Some sensible advice from Real Life Problems and their Solution (1938) from the ever reliable R.Edynbry.
One can truly ascribe it to a loss of balance when a woman in the “ forties “ or “ fifties “ falls madly in love with a youth young enough to be her son; or even with a son-in-law. Sometimes he happens to be an employee or even a close friend of the family. The problem in the home is a terribly distressing one. To reason with her is useless, and kindly restraint with pacification is the only available remedy. With great good luck this dangerous phase may soon pass over and leave a wife full of contrition and shame —a condition often to be feared almost as much as the former. A wise family doctor may also be of great help by explaining to her how the change of life can affect both the mind and the emotions. One the phase has passed, never reproach the woman, or make her unhappy about it. Just show your happiness at her return to normality, and if possible, arrange for her to take a holiday or a change of some sort.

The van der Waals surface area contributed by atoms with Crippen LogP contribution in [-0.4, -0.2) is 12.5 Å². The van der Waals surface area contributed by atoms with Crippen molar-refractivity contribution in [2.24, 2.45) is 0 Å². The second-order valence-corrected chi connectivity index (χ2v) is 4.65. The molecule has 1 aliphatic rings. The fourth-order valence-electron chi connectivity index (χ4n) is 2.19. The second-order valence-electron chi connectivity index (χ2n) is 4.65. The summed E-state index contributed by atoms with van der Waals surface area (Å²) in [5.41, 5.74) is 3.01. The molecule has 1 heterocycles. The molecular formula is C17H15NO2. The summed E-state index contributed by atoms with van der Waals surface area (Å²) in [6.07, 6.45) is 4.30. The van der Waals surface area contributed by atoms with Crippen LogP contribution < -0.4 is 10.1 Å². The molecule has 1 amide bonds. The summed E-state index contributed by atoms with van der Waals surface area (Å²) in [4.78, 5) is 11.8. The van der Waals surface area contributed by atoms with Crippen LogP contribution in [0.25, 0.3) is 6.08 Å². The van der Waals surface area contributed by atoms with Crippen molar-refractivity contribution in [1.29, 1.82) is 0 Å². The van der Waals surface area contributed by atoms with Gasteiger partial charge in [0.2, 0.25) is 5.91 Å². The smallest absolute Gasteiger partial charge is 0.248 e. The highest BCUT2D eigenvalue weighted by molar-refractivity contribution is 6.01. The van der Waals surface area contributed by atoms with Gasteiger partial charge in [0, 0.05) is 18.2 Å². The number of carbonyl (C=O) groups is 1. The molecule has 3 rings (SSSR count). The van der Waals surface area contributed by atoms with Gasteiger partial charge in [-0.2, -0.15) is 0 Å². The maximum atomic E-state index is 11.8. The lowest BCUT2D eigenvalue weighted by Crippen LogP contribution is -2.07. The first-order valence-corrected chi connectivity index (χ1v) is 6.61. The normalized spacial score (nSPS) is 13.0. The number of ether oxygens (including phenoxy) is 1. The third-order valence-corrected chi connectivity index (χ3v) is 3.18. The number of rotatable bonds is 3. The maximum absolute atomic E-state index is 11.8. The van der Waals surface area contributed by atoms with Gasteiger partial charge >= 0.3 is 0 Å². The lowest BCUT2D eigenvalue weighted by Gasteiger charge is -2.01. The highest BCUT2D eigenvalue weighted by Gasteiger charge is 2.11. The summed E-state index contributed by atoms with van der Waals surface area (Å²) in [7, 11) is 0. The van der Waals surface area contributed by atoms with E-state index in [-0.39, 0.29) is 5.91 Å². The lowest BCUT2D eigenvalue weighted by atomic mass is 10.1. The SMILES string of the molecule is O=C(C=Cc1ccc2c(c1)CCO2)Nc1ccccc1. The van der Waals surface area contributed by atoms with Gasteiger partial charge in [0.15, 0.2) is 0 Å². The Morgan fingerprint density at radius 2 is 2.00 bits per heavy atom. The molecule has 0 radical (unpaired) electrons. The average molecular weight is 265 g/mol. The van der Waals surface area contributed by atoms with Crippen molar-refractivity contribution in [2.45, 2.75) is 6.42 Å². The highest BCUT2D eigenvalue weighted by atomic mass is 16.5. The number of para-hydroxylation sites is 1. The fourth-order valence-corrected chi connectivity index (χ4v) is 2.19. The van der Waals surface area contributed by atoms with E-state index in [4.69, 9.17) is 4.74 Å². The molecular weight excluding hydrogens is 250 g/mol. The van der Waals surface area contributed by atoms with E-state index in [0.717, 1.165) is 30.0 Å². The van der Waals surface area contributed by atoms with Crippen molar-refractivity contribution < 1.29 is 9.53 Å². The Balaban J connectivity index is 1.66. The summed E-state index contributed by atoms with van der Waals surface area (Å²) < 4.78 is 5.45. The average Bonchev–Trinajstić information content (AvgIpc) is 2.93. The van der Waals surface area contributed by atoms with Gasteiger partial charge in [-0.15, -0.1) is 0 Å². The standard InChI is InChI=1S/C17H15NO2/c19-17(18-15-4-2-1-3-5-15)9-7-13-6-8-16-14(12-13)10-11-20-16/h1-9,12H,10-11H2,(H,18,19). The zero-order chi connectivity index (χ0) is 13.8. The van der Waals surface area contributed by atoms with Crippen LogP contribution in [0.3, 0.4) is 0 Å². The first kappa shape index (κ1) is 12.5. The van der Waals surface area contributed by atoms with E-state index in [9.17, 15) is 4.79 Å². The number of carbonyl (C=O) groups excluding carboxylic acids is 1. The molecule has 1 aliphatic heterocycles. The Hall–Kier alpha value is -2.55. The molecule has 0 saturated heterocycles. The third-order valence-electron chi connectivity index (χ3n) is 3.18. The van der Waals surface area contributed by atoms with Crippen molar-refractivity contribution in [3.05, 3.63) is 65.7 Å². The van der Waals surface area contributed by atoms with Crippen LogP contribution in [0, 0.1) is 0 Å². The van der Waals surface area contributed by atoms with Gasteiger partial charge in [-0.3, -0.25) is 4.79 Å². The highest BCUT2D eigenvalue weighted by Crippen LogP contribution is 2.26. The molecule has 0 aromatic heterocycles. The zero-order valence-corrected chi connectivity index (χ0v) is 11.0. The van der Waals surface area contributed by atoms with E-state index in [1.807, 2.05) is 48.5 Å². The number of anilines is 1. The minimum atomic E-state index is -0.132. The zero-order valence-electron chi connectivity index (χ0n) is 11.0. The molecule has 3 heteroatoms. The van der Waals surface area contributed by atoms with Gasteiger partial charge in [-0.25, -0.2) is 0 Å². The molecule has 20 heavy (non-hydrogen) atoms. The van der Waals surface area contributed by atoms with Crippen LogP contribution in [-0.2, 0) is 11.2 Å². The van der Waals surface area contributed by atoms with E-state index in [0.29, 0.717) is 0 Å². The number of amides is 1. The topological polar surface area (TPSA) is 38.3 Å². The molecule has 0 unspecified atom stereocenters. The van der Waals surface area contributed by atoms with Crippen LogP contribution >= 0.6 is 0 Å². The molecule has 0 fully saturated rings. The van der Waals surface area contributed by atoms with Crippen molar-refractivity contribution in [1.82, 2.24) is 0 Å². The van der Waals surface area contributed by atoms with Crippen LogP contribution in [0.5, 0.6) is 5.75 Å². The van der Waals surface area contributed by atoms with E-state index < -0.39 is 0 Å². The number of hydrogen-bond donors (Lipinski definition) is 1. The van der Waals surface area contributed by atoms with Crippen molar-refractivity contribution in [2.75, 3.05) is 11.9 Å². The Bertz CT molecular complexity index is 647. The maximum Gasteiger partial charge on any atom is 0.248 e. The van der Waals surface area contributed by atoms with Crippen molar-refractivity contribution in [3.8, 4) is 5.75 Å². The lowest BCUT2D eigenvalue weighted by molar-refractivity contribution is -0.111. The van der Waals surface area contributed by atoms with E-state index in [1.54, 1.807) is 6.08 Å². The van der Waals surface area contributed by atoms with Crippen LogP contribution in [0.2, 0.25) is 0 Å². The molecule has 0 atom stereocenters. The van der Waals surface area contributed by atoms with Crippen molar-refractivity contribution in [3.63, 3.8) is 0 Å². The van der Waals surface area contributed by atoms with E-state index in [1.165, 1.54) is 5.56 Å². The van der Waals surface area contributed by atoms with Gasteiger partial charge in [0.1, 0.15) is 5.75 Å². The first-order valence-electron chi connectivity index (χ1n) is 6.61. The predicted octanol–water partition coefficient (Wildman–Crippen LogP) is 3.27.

Unmarried woman of middle age are equally liable to these emotional outbreaks. Sometimes they take the form of persecuting a public character by sending anonymous letters or by waylaying him. Women of hitherto unimpeachable morals may try to seduce much younger men, or even bring charges against a perfectly innocent stranger. All these cases need the skilled care of a trained physician who will understand the real basis of the situation. Unreserved condemnations and punishment serve little purpose and can be cruel. To understand all may not be to forgive all, but, when it is recognised that the great majority of these women are mentally and emotionally sick, the otherwise harsh judgment passed upon them will often be softened. [RR]
(Painting by Cranach)